Categories
Denver

Historic Denver Maps

This is so cool. Bird’s-eye drawings of Denver from around the turn of the 20th Century.

Denver in 1889: https://denverite.com/find-denver-neighborhood-google-maps-1889-3578/

Denver in 1908: https://denverite.com/2017/04/13/history-color-find-neighborhood-google-maps-1908/

Categories
Civilization Current events Economics

On Economics

Figured I’d start collecting information related to economics.

Eric Weinstein, on his Portal podcast, has advanced the idea that we may be post-growth, at least in some parts of the economy, that this is being hidden in some fashion, and that it may ultimately have serious consequences for society.

Here’s an article by Eric Weinstein on “Anthropic Capitalism”. I’m not yet sure I understand what he’s saying:

https://www.edge.org/response-detail/26756

Quillette has this article, arguing for a need to maintain growth as a goal. I haven’t read it yet, but will soon/

https://quillette.com/2020/01/09/the-growth-dilemma/

Here’s the Wikipedia entry for “post-growth”:

https://en.wikipedia.org/wiki/Post-growth

I will keep adding to this post as I find things.

Categories
Current events Law US Politics

My take on impeachment

The Constitution is pretty vague about the criteria and process for impeachment. Most scholars (I think) consider “high crimes and misdemeanors” to be an 18th Century legal “term of art” (ie., a phrase that has a specific meaning in the in a particular context) that includes abuses of power by high officials.


On the abuse of power question, Congress (House and Senate) needs to draw the line somewhere. There probably ought to have been more laws, and more impeachments, over the years, to draw those lines. All presidents use their powers to improve their reelection chances. They all make policy choices based on what they think will please the voters and they spin, leak and lie to make themselves look better. But it’s a bridge too far when a president (or any official) uses his/her power to intentionally harm a political opponent, particularly when it impedes legitimate policy goals or undermines US national interests.

Between the official White House summary of the phone call, Trump’s subsequent statements to the press, and the government witnesses who testified, there’s more than enough evidence to conclude that Trump attempted to use US aid to Ukraine as leverage to get Ukraine to open an investigation against Biden’s son, that this was done to create suspicion about his political rival rather than some legitimate US policy goal, and that he did so in a way that undermined US interests.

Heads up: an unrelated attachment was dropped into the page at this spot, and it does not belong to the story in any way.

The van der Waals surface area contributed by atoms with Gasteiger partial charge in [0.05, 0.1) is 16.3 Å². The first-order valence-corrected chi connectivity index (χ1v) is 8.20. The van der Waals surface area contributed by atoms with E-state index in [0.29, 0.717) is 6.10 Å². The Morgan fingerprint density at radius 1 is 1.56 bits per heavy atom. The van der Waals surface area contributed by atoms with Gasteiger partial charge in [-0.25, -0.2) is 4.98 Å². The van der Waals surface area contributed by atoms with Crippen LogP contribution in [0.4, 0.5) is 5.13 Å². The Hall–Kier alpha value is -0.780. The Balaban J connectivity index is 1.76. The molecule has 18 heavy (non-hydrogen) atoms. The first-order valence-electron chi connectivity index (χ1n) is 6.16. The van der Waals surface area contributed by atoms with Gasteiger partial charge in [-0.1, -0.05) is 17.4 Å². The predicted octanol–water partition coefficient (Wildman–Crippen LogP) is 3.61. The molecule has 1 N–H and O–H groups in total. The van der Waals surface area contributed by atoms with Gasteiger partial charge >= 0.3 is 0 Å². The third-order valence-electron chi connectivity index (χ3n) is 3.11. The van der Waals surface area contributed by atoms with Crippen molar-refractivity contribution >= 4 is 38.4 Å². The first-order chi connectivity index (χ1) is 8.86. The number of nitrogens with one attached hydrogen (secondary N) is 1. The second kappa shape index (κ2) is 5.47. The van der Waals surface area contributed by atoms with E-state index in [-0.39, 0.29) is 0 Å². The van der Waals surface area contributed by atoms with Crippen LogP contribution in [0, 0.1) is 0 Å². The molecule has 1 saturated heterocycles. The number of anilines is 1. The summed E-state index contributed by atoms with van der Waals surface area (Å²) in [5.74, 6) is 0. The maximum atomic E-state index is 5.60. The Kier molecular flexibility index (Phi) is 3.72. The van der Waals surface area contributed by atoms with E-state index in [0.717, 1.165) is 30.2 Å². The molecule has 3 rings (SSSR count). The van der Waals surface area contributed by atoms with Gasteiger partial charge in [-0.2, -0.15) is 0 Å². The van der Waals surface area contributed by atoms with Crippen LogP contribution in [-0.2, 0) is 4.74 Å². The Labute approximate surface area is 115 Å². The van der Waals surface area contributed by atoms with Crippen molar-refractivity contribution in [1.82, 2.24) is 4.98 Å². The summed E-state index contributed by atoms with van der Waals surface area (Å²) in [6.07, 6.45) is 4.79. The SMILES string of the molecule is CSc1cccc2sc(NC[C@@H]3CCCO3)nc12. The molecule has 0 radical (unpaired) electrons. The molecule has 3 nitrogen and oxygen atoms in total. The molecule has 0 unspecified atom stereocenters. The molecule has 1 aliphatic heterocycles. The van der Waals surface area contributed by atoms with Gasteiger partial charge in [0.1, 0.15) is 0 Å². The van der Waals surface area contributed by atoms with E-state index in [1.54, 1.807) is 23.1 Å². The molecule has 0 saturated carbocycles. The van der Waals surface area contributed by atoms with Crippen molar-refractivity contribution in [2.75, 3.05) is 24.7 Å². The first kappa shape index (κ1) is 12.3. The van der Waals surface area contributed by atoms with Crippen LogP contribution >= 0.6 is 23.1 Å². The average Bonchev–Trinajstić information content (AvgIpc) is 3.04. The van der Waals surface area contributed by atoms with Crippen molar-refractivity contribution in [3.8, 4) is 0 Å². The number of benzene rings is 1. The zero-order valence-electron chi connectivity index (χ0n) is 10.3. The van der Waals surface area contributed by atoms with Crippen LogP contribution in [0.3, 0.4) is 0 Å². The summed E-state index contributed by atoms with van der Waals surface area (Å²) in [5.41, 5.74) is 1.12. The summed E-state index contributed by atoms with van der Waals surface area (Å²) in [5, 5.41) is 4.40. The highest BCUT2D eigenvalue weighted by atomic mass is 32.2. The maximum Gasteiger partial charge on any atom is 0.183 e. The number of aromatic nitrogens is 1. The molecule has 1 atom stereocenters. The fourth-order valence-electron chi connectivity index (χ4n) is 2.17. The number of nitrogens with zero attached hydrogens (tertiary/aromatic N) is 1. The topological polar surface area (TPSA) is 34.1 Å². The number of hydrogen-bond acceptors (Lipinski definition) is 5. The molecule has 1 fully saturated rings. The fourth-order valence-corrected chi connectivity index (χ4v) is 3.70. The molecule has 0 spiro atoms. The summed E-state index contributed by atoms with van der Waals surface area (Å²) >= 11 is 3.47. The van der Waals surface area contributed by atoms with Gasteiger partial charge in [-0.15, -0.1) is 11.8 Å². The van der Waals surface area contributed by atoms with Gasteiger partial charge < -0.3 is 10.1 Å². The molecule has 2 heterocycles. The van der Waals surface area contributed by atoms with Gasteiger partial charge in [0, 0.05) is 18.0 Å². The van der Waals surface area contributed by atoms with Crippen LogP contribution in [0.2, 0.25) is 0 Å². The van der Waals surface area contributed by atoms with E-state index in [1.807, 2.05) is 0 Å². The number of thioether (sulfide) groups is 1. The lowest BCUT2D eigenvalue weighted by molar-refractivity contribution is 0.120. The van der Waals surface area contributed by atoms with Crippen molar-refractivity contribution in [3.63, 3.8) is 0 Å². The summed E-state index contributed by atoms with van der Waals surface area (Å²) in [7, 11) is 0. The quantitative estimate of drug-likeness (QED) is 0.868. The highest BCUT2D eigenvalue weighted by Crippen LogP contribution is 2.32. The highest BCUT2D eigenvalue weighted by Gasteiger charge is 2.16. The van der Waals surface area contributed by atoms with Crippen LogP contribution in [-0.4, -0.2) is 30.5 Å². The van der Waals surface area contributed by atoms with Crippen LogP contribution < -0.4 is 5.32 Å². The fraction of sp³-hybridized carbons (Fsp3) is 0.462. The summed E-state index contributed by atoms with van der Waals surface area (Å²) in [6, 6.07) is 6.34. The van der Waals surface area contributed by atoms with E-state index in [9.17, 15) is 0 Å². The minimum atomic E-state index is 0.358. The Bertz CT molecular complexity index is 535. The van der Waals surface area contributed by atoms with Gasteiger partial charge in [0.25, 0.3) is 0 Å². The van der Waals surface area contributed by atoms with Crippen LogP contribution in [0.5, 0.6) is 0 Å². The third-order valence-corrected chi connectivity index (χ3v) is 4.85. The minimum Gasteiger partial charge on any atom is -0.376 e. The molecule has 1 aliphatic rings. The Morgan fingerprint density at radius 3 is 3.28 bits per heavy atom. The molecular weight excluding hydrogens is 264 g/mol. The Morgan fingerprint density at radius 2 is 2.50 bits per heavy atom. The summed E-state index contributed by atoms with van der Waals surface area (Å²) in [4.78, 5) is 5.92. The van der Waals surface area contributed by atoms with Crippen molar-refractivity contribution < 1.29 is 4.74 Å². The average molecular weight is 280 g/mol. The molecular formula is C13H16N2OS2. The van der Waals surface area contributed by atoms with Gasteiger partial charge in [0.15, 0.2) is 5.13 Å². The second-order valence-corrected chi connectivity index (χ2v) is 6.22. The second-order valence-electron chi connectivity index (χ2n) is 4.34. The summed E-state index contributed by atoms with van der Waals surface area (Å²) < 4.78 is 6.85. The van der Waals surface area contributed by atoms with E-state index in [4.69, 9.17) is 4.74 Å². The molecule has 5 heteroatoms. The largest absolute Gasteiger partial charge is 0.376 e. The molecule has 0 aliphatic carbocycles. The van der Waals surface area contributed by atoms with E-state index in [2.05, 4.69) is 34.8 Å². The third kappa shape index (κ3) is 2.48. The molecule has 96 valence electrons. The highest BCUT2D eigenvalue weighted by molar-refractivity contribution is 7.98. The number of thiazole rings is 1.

The idea that the President was legitimately concerned about corruption with Joe and Hunter Biden is transparent BS. If it had been legitimate, the concern would have originated with and been pursued by the Justice or State departments, not just by Trump and his personal lawyer.

Congress doesn’t have to prove “beyond a reasonable doubt” that Trump did this, either. That would be the evidentiary standard from criminal law. Under civil law, on the other hand, the standard is “a preponderance of the evidence” (ie., it’s more likely than not). Impeachment is not a civil or criminal legal proceeding, so it is up to Congress to select (or not) a particular standard. But given the near impossibility of getting 50% of the House and 60% of the Senate to vote to impeach and remove – it’s never happened, after all – why would they make it even harder by borrowing the standard of evidence from criminal law?


The second charge is on shakier ground, but a wise move. Presidents have been expanding and increasing their powers at the expense of Congress for a long time, and Congress has largely rolled over and let it happen. Congress is supposed to make the big policy choices (ie., laws) and then make sure (through oversight) that those laws are faithfully enacted by the executive branch. They can’t really do that if they don’t have the power to compel testimony from executive branch officials.

The Supreme Court may disagree, ultimately. But it was important for Congress to assert this power. After all, the idea that the Supreme Court has the power to decide whether laws are constitutional isn’t explicitly in the Constitution, either: the Court asserted that it had this power by implication, and eventually the other two branches went along with it.

The House Democrats did the right thing. (On purely ethical grounds, they probably should have impeached Trump already for the content of the Mueller report.) It’s probably not good for most of them, politically, and there may be some negative consequences for the country in the short term, such as increased partisanship or economic uncertainty. But it’s good for the system itself, in the long term.

Categories
Health Psychology Self improvement

Hidden Brain: How habits work

“When we repeat an action over and over again in a given context and then get a reward when you do that, you are learning very slowly and incrementally to associate that context with that behavior,” she says.

Wendy Wood

Today’s episode of NPR’s Hidden Brain podcast, hosted by Shankar Vedantam, is excellent. The guest, Wendy Wood, is a psychology professor who debunks myths about willpower and explains how habits are formed and changed.

https://www.npr.org/2019/12/11/787160734/creatures-of-habit-how-habits-shape-who-we-are-and-who-we-become

Some key points:

  • Will-power and education may be effective for one-off, short-term changes, but are not effective for forming or breaking habits.
  • Habits are the product of dopamine rewards in the brain and repetition.
  • To build a habit, make it easy to do, and enjoyable/rewarding.
  • To remove a habit, make it harder to do, and enjoyable/rewarding to avoid.
  • To be effective, positive and negative reinforcement need to be close to the “now.”